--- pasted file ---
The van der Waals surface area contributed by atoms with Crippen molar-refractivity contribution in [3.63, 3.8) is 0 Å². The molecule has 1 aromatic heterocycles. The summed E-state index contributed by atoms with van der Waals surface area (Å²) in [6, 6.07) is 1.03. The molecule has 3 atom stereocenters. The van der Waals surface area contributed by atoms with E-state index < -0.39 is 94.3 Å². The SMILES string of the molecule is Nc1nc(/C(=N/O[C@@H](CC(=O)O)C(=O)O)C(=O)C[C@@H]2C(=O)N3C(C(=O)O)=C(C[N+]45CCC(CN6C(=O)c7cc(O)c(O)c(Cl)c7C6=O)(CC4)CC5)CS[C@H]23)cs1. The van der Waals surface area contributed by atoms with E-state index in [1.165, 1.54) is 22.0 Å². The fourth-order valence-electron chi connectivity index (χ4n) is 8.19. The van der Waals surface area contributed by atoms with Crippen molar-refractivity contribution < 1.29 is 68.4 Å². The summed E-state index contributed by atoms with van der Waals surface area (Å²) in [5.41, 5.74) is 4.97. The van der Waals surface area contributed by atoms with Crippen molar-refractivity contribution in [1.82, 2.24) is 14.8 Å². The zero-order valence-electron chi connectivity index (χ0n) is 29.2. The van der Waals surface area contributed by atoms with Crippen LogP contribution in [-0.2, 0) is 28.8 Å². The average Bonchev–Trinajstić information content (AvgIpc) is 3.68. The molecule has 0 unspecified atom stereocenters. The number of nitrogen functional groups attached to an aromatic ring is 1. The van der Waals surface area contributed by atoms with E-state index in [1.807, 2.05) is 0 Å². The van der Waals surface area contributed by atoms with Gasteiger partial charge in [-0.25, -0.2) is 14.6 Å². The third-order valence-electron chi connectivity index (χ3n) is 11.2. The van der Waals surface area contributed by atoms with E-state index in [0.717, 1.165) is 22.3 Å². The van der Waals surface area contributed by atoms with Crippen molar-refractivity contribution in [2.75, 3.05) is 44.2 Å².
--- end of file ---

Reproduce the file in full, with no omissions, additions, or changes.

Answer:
The van der Waals surface area contributed by atoms with Crippen molar-refractivity contribution in [3.63, 3.8) is 0 Å². The molecule has 1 aromatic heterocycles. The summed E-state index contributed by atoms with van der Waals surface area (Å²) in [6, 6.07) is 1.03. The molecule has 3 atom stereocenters. The van der Waals surface area contributed by atoms with E-state index < -0.39 is 94.3 Å². The SMILES string of the molecule is Nc1nc(/C(=N/O[C@@H](CC(=O)O)C(=O)O)C(=O)C[C@@H]2C(=O)N3C(C(=O)O)=C(C[N+]45CCC(CN6C(=O)c7cc(O)c(O)c(Cl)c7C6=O)(CC4)CC5)CS[C@H]23)cs1. The van der Waals surface area contributed by atoms with E-state index in [1.165, 1.54) is 22.0 Å². The fourth-order valence-electron chi connectivity index (χ4n) is 8.19. The van der Waals surface area contributed by atoms with Crippen molar-refractivity contribution < 1.29 is 68.4 Å². The summed E-state index contributed by atoms with van der Waals surface area (Å²) in [5.41, 5.74) is 4.97. The van der Waals surface area contributed by atoms with Crippen molar-refractivity contribution in [1.82, 2.24) is 14.8 Å². The zero-order valence-electron chi connectivity index (χ0n) is 29.2. The van der Waals surface area contributed by atoms with Crippen LogP contribution in [-0.2, 0) is 28.8 Å². The average Bonchev–Trinajstić information content (AvgIpc) is 3.68. The molecule has 0 unspecified atom stereocenters. The number of nitrogen functional groups attached to an aromatic ring is 1. The van der Waals surface area contributed by atoms with E-state index in [1.807, 2.05) is 0 Å². The van der Waals surface area contributed by atoms with Gasteiger partial charge in [-0.25, -0.2) is 14.6 Å². The third-order valence-electron chi connectivity index (χ3n) is 11.2. The van der Waals surface area contributed by atoms with E-state index in [0.717, 1.165) is 22.3 Å². The van der Waals surface area contributed by atoms with Crippen molar-refractivity contribution in [2.75, 3.05) is 44.2 Å².